There are no doubts over where the missing Malaysia Airlines Boeing 777 jet could have possibly crashed, even as a pilot and an Australian company claim the ill-fated Flight 370 with 239 people on board is in the Bay of Bengal.
As authorities investigate the new claims, while the Australian government announced earlier this week the expansion of the search area, one thing is certain.
That is the mysterious disappearance of the aircraft, now missing for almost two months, has worsened the declining financial state of the 67-year-old embattled Kuala Lumpur-based air carrier.
Already running losses of $1.3 billion in the past three years prior to the disappearance on March 8 of the Beijing-bound plane, Malaysian Airlines is forecast to register an additional $346 million loss by the end of 2016, according to estimates of analysts compiled by Bloomberg.
Since the disappearance of the jet, air travellers have been avoiding flight with the MH code that vacant seats rose to 26 per cent in March from 20 per cent average in 2013. It is the highest figure in two years.
With the search still on-going and Malaysian authorities declining to officially the passengers and crew dead to avoid further antagonising their relatives, Malaysia Airlines nevertheless is incurring a lot of expenses in paying for the hotel bills of the kin of the 150 Chinese passengers billeted in a Beijing hotel.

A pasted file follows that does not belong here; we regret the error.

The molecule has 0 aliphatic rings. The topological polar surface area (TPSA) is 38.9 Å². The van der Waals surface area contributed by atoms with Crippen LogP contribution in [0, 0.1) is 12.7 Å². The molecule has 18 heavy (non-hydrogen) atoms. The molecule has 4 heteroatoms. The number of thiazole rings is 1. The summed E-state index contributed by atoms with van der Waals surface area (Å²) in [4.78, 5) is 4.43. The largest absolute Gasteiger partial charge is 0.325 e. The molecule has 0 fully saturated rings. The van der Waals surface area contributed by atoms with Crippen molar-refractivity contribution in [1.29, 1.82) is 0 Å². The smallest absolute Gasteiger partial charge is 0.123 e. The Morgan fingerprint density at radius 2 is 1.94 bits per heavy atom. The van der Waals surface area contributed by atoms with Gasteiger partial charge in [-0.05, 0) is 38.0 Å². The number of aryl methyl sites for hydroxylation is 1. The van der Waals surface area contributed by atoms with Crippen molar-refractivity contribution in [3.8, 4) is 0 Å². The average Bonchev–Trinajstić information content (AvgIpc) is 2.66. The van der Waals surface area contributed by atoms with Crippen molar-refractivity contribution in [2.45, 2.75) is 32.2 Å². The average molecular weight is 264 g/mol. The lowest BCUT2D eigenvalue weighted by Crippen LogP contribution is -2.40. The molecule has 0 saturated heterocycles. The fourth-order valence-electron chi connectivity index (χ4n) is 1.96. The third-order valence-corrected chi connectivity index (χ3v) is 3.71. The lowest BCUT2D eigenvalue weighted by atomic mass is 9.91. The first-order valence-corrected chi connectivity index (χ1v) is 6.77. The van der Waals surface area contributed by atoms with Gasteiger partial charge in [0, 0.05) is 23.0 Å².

That is ahead of anticipated astronomical insurance claims as well as possible class action lawsuits against Malaysian Airlines, which could be the last nail on the air carrier's coffin. Under an international treaty, the airline is liable to pay up to $175,000 per passenger or over $40 million as compensation.
Shareprices of the air carrier had also dropped 10 per cent since March 8, bringing to 27 per cent the decline in its value since the start of 2014. That translates into MH shares trading at 0.93 times its book value, almost near its lowest level since 2001.
Meanwhile, the Joint Agency Coordination Centre has rejected the claim by GeoResonance that the debris the Aussie firm detected in the Bay of Bengal is that of MH 370.
In a statement, the JACC said, "The location of MH370 suggested by the GeoResonance report (in the Bay of Bengal) is not in the Australian search and rescue zone."
It added, "The Australian-led search is relying on information from satellite and other data to determine the missing aircraft's location. The location specified by the GeoResonance report is not within the search arc derived from this data."